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Colorado Construction Contract Attorneys: Legal Obligations In Construction Contracts


Colorado law seeks to protect both property owners and contractors in construction contracting. This premise should guide the drafting of every construction contract to help prevent problems before they occur. But understanding these legal obligations and protections is necessary to know when disputes do arise because they help determine each party’s potential liability.


What is a breach of good faith and fair dealing? Whenever one party in a contract has discretion over their execution of the contract, Colorado law adds an implied requirement of “good faith and fair dealing” into the contract. In construction agreements, this means that when contractors exercise decision-making in the performance of their duties, they must still do their work in keeping with what a “reasonable person” would find acceptable. The duty of good faith and fair dealing is breached when a party acts contrary to that agreed common purpose and the parties’ reasonable expectations.


What warranties exist in construction contracts? In Colorado, the Uniform Commercial Code (UCC) provides both express and implied warranties for construction defects and related issues. Traditionally, the UCC only covers the sale of goods, but many construction contracts include the general contractors’ commitment to use materials (i.e., goods) purchased by third-party vendors. In such cases, Colorado courts have held that the UCC can apply—even though property-owner purchasers and construction-material sellers may have never had any direct dealings.

Additionally, Colorado protects contractors through an “implied warranty of plans and specifications.” This means that, as long as the contractor adheres to an approved plan, the contractor cannot be held liable for construction defects resulting from the plan’s flaws.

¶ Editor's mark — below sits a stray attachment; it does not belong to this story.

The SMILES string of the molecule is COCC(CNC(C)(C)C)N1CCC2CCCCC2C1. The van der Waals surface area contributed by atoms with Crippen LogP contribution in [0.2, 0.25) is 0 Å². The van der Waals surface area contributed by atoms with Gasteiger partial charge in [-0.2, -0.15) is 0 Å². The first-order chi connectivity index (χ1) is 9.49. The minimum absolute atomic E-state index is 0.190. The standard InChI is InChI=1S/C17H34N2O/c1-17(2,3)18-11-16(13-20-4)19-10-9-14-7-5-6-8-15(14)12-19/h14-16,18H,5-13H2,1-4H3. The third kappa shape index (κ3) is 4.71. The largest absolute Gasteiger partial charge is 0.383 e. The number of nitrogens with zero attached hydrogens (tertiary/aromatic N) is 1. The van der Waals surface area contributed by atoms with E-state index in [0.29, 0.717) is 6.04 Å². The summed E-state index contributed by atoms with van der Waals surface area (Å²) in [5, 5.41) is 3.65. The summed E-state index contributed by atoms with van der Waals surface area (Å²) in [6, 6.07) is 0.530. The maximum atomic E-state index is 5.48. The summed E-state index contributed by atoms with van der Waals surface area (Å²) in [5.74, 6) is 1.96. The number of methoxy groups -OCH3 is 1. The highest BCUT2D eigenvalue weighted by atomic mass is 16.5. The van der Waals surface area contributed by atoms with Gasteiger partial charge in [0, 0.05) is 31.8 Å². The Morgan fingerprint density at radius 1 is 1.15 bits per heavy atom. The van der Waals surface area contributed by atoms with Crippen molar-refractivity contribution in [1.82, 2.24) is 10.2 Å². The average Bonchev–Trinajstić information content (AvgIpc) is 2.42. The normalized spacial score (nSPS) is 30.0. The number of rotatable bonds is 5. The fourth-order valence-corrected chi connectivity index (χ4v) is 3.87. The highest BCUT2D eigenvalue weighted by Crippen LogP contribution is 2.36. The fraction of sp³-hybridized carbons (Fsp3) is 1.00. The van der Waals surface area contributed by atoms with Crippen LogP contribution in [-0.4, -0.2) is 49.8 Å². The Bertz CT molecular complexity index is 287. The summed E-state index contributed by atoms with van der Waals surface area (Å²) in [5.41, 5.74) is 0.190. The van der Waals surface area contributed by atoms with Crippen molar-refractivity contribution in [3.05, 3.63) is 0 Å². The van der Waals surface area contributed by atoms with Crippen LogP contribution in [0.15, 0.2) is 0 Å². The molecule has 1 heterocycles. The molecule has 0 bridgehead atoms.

On the other hand, if a property owner only provided their requirements for construction, leaving the construction decisions to the contractor, there is an implied warranty that the contractor will use the satisfactory care and materials necessary to meet those requirements.

Similarly, contractors have an implied obligation to provide “workmanlike construction,” meaning that the quality of their work will meet the standards of an average workman in their field.


Under Colorado state law, general contractors must put the funds for a project in a trust account for the benefit of their subcontractors, laborers, and others who may have lien rights. The trust fund requirement means that a property owner does not have to worry that the subcontractors will demand additional payment once the owner has paid the general contractor for the work, while subcontractors know that a contractor cannot withhold their agreed-upon payment. Violation of this law can mean heavy penalties, both criminal and civil, against a contractor.


If you’re a property owner or contractor who needs help understanding the rights and obligations that come with your construction contract, the team at Volpe Law, LLC, can help. Call our offices today or contact us online to request a free consultation.


The information contained on this website is provided for informational purposes only. It is not legal advice and should not be construed as providing legal advice on any subject matter. Laws frequently change and therefore this content is not necessarily up to date, nor comprehensive. Contact us or another attorney with any legal questions specific to your matter. You may request a consultation by completing our consultation request form.

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The material on this site and on any third-party web site link included on the Volpe Law, LLC website is for informational purposes only. Nothing on this website may be construed as legal advice. Laws frequently change and therefore this content is not necessarily up to date, nor comprehensive. Contact us or another attorney with any legal questions specific to your matter. You may request a consultation by calling us at 303-268-2867 or completing a consultation request form. Using this website, filling out any forms, or communicating with Volpe Law, LLC through this site does not form an attorney/client relationship. Your matter may be subject to time limitations. You may be barred from taking any action if you do not timely act. Using or interacting with this website does not constitute your reliance on Volpe Law, LLC to take any action to represent you or preserve any claim that you may have or may assert. Please see Terms of Use for further information.